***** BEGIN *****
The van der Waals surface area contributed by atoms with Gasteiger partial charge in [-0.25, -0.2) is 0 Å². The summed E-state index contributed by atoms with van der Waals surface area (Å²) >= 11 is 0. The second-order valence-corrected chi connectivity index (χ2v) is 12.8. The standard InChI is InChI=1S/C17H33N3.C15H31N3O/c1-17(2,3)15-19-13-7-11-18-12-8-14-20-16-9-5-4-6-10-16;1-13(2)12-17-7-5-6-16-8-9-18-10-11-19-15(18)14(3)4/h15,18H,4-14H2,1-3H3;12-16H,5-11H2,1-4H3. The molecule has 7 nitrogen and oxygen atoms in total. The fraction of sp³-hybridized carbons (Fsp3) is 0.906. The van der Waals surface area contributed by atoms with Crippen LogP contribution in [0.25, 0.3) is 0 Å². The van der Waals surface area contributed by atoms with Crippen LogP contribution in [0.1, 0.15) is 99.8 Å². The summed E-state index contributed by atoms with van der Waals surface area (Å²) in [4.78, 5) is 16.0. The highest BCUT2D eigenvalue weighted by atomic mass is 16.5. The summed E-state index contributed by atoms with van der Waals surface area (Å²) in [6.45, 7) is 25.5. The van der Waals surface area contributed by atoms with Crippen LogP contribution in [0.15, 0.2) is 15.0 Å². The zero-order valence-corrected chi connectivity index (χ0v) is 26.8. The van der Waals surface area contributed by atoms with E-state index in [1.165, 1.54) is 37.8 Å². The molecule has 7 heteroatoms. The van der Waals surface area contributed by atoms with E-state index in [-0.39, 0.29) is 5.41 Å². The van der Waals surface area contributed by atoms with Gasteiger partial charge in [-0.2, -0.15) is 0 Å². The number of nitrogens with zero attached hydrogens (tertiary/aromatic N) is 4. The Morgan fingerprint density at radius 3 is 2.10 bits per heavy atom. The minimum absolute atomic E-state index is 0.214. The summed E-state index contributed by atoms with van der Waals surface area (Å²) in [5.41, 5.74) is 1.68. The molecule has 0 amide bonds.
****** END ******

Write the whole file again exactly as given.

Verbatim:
The van der Waals surface area contributed by atoms with Gasteiger partial charge in [-0.25, -0.2) is 0 Å². The summed E-state index contributed by atoms with van der Waals surface area (Å²) >= 11 is 0. The second-order valence-corrected chi connectivity index (χ2v) is 12.8. The standard InChI is InChI=1S/C17H33N3.C15H31N3O/c1-17(2,3)15-19-13-7-11-18-12-8-14-20-16-9-5-4-6-10-16;1-13(2)12-17-7-5-6-16-8-9-18-10-11-19-15(18)14(3)4/h15,18H,4-14H2,1-3H3;12-16H,5-11H2,1-4H3. The molecule has 7 nitrogen and oxygen atoms in total. The fraction of sp³-hybridized carbons (Fsp3) is 0.906. The van der Waals surface area contributed by atoms with Crippen LogP contribution in [0.25, 0.3) is 0 Å². The van der Waals surface area contributed by atoms with Crippen LogP contribution in [0.1, 0.15) is 99.8 Å². The summed E-state index contributed by atoms with van der Waals surface area (Å²) in [4.78, 5) is 16.0. The highest BCUT2D eigenvalue weighted by atomic mass is 16.5. The summed E-state index contributed by atoms with van der Waals surface area (Å²) in [6.45, 7) is 25.5. The van der Waals surface area contributed by atoms with Crippen LogP contribution in [0.15, 0.2) is 15.0 Å². The zero-order valence-corrected chi connectivity index (χ0v) is 26.8. The van der Waals surface area contributed by atoms with E-state index in [1.165, 1.54) is 37.8 Å². The molecule has 7 heteroatoms. The van der Waals surface area contributed by atoms with E-state index in [-0.39, 0.29) is 5.41 Å². The van der Waals surface area contributed by atoms with Gasteiger partial charge in [-0.2, -0.15) is 0 Å². The number of nitrogens with zero attached hydrogens (tertiary/aromatic N) is 4. The Morgan fingerprint density at radius 3 is 2.10 bits per heavy atom. The minimum absolute atomic E-state index is 0.214. The summed E-state index contributed by atoms with van der Waals surface area (Å²) in [5.41, 5.74) is 1.68. The molecule has 0 amide bonds.